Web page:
- People don’t necessarily lie in their profiles but they just don’t tell you. People don’t put correct age in Facebook. (I don’t. I’m usually born in 1930 when I sign up for things online.) Maybe 10% of people give you geography. We need to solve this problem. Will facebook make money by selling profiles with proper privacy? Yes.
- It’s not that people lie, they are just not being candid. Yes, people lie on surveys but that is not bigger problem. Candidness is. We need to do a lot more investigation. Don’t see if SMR will ever have sufficient validity and reliability to be predictive. (Dude, read the literature. People are already proving this.)
- 120 million facebook comments per month – this is the law of large numbers. Strong correlations between what they say and what they actually do in terms of sales is. Outliers are bled out in the volume of data. There are thousands of mommy blogs, people talking about underage children who aren’t allowed to go online. Children are represented online. We don’t need specific lines/channels of people.
- William – Cascade effect of social media may or may not reflect reality. Facebook is “going with the herd.”
- Neal – This is how people influence others.
- William – Cascade changes reality of the percent. 35% becomes 65% because of influences and cascade. It’s not reality.
- Neal – There are strong correlations between market share of opinion and market share of real world.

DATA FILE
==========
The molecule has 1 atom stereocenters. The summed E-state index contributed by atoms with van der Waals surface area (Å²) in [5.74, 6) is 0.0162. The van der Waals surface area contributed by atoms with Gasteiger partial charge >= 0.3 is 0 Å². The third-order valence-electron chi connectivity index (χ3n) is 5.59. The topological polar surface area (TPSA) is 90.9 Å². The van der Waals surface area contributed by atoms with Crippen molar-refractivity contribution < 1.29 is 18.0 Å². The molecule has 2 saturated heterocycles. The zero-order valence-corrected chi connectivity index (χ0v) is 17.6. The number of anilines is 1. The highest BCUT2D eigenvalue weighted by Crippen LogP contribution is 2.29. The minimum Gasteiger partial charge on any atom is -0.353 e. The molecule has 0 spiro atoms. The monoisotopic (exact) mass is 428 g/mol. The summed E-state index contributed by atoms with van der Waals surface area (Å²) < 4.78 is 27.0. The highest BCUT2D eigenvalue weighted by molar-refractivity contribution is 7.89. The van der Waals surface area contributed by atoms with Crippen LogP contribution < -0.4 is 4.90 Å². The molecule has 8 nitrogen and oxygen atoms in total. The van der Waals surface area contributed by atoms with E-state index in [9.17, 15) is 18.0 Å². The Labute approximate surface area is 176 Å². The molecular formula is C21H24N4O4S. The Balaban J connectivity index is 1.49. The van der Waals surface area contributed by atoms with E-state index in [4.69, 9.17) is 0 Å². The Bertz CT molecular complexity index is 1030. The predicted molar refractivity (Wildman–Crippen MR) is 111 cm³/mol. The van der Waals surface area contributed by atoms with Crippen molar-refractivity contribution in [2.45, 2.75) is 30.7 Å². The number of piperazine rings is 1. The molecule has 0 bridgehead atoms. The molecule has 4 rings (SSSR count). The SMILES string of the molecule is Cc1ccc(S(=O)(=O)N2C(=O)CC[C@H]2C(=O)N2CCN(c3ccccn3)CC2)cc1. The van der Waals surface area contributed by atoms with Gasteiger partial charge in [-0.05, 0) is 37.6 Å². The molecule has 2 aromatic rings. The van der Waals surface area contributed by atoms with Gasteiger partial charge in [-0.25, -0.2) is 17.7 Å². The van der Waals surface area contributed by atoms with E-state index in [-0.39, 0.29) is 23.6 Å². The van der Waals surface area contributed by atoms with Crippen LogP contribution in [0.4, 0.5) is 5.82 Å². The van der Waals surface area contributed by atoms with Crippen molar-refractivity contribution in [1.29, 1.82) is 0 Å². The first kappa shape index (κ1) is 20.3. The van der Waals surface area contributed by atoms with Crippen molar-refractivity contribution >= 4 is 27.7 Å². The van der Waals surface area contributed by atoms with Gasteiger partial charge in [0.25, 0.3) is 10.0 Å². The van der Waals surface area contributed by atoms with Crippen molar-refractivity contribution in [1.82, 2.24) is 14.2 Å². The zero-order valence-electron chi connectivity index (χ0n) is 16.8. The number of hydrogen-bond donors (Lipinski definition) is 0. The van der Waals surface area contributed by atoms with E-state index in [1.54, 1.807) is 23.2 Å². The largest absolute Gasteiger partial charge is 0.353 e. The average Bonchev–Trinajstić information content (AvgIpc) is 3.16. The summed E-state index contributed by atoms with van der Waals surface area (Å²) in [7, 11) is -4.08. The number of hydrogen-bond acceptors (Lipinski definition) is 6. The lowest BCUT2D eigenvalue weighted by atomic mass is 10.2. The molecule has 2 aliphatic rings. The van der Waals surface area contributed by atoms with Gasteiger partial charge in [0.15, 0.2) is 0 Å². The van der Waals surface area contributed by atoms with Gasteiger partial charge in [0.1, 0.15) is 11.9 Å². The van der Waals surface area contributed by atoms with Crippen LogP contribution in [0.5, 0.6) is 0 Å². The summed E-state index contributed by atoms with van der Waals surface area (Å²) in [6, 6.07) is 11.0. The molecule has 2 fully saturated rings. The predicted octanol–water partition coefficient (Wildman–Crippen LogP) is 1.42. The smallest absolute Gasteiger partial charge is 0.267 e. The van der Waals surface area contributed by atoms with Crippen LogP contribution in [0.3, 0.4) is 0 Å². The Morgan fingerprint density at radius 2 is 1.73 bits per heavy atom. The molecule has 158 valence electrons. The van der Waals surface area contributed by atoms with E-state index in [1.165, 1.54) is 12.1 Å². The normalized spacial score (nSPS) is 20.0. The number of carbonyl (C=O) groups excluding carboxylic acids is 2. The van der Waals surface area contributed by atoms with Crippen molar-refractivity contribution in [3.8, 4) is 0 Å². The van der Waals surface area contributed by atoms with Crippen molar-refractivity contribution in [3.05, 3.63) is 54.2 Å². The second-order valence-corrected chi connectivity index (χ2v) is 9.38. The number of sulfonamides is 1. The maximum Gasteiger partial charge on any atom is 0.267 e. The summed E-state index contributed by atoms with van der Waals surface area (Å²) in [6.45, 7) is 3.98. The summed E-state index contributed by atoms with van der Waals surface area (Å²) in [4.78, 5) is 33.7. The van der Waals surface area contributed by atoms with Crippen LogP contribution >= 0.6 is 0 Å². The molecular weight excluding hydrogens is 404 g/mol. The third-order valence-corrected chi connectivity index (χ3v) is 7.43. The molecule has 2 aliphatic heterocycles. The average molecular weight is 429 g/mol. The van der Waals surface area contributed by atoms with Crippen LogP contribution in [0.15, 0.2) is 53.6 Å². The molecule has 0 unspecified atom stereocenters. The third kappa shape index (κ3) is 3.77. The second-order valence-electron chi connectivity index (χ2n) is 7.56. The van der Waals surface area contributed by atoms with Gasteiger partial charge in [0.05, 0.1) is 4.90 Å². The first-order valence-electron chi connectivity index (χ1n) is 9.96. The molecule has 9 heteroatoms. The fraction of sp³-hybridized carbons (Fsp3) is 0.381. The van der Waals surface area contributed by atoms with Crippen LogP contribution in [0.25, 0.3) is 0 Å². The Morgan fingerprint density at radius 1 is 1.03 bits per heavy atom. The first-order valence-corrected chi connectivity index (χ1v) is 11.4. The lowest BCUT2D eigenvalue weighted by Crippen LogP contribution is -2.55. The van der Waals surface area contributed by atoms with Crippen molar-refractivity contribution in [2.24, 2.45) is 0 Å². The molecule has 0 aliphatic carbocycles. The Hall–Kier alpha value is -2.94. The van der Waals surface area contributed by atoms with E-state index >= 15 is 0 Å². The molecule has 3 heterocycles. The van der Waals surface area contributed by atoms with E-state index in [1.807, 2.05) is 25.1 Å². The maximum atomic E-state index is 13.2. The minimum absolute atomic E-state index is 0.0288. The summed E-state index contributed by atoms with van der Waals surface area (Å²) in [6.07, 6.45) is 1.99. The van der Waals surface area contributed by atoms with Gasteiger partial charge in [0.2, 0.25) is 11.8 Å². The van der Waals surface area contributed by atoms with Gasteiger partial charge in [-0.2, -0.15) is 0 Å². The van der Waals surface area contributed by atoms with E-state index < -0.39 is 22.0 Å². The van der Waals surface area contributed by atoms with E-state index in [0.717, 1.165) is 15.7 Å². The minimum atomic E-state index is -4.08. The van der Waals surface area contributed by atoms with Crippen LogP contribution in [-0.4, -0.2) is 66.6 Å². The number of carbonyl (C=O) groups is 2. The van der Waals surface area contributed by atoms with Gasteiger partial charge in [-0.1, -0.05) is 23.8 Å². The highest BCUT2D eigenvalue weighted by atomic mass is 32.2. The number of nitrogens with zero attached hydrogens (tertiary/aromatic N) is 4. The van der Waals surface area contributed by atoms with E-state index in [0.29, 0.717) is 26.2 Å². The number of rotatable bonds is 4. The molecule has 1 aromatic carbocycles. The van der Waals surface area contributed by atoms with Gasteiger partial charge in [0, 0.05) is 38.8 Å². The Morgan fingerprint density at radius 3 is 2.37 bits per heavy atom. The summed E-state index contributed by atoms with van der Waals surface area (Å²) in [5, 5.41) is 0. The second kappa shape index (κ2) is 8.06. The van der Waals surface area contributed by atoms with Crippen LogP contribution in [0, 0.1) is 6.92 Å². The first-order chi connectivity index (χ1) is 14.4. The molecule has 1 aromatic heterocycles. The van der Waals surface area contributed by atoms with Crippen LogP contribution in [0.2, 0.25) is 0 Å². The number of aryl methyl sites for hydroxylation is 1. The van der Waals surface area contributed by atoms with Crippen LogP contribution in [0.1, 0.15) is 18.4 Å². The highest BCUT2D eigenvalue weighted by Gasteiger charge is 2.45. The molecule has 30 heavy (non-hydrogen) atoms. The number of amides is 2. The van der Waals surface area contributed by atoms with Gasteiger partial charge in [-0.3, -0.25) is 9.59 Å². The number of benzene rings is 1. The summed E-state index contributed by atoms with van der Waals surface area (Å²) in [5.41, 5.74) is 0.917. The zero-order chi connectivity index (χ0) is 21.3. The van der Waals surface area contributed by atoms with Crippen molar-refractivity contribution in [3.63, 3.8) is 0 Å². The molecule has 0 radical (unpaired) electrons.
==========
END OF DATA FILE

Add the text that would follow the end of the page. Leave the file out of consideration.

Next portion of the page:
- William – I need the last word. Watch out for herd effects. SMR is just another tool. Don’t overuse it.
- What is market research? #MRX (lovestats.wordpress.com)
- #MRXblogs – It’s new and it’s fabulous #MRX #NewMR #NGMR (lovestats.wordpress.com)
- The #MRA_AC Good Stuff: Vendor Freebies! #MRX (lovestats.wordpress.com)
- Ginsberg: Neuro-Based Research, Intel #MRA_AC #MRX (lovestats.wordpress.com)
- Washington DC in 1.5 hours and the escalator that killed me #MRA_AC #MRX (lovestats.wordpress.com)
- Slotwiner: Advertising Research in Media Environment, Facebook #MRA_AC #MRX (lovestats.wordpress.com)
- The Zoo that is Market Research #MRA_AC #MRX (lovestats.wordpress.com)
Every television show has a bazillion commercials. Every magazine is 50% ads. The internet is one giant ad. Ask me what brand I just saw advertised and I might be able to tell you if I saw a man or a woman but certainly not the brand name.
Shift to this ad. This is truly one of the most beautiful ads I’ve ever seen. You can fight to get get my attention with celebrities touting your brand or stunning coupons or facebook only ads. This ad had me taken a second and third look and appreciate the beauty. And. I know the brand name. Mercedes. I’ll probably even tell my friends about the ad. I may not buy the car but I’ve engaged and shared.
Infographics have become a staple of the internet. Every self-respecting journalist, artist, and blogger is desperate to discover and display a unique and stunning infographic on their own website. And, in honour of the great and powerful infographc, I too have jumped on the bandwagon. I have created this stunning infographic of infographics. Please enjoy and share with all of your friends and infographic specialists.